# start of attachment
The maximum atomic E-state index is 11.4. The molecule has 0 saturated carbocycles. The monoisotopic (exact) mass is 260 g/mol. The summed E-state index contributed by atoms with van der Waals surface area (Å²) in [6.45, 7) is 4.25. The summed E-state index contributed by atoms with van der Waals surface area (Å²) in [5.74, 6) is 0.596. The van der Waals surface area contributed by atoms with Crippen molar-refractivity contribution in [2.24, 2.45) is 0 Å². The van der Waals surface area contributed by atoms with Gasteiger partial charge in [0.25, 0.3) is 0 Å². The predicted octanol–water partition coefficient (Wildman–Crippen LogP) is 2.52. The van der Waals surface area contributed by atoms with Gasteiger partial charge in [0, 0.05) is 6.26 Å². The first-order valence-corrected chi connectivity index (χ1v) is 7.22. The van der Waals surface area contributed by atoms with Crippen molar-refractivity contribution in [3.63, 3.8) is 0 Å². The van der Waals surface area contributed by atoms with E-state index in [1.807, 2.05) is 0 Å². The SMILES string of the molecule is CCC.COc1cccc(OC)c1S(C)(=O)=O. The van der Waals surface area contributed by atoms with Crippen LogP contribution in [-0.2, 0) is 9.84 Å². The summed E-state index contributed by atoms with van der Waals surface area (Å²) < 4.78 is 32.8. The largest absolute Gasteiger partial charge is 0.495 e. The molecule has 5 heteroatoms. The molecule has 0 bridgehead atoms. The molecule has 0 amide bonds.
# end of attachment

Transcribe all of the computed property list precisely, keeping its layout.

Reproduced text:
The maximum atomic E-state index is 11.4. The molecule has 0 saturated carbocycles. The monoisotopic (exact) mass is 260 g/mol. The summed E-state index contributed by atoms with van der Waals surface area (Å²) in [6.45, 7) is 4.25. The summed E-state index contributed by atoms with van der Waals surface area (Å²) in [5.74, 6) is 0.596. The van der Waals surface area contributed by atoms with Crippen molar-refractivity contribution in [2.24, 2.45) is 0 Å². The van der Waals surface area contributed by atoms with Gasteiger partial charge in [0.25, 0.3) is 0 Å². The predicted octanol–water partition coefficient (Wildman–Crippen LogP) is 2.52. The van der Waals surface area contributed by atoms with Gasteiger partial charge in [0, 0.05) is 6.26 Å². The first-order valence-corrected chi connectivity index (χ1v) is 7.22. The van der Waals surface area contributed by atoms with Crippen molar-refractivity contribution in [3.63, 3.8) is 0 Å². The van der Waals surface area contributed by atoms with E-state index in [1.807, 2.05) is 0 Å². The SMILES string of the molecule is CCC.COc1cccc(OC)c1S(C)(=O)=O. The van der Waals surface area contributed by atoms with Crippen LogP contribution in [-0.2, 0) is 9.84 Å². The summed E-state index contributed by atoms with van der Waals surface area (Å²) < 4.78 is 32.8. The largest absolute Gasteiger partial charge is 0.495 e. The molecule has 5 heteroatoms. The molecule has 0 bridgehead atoms. The molecule has 0 amide bonds.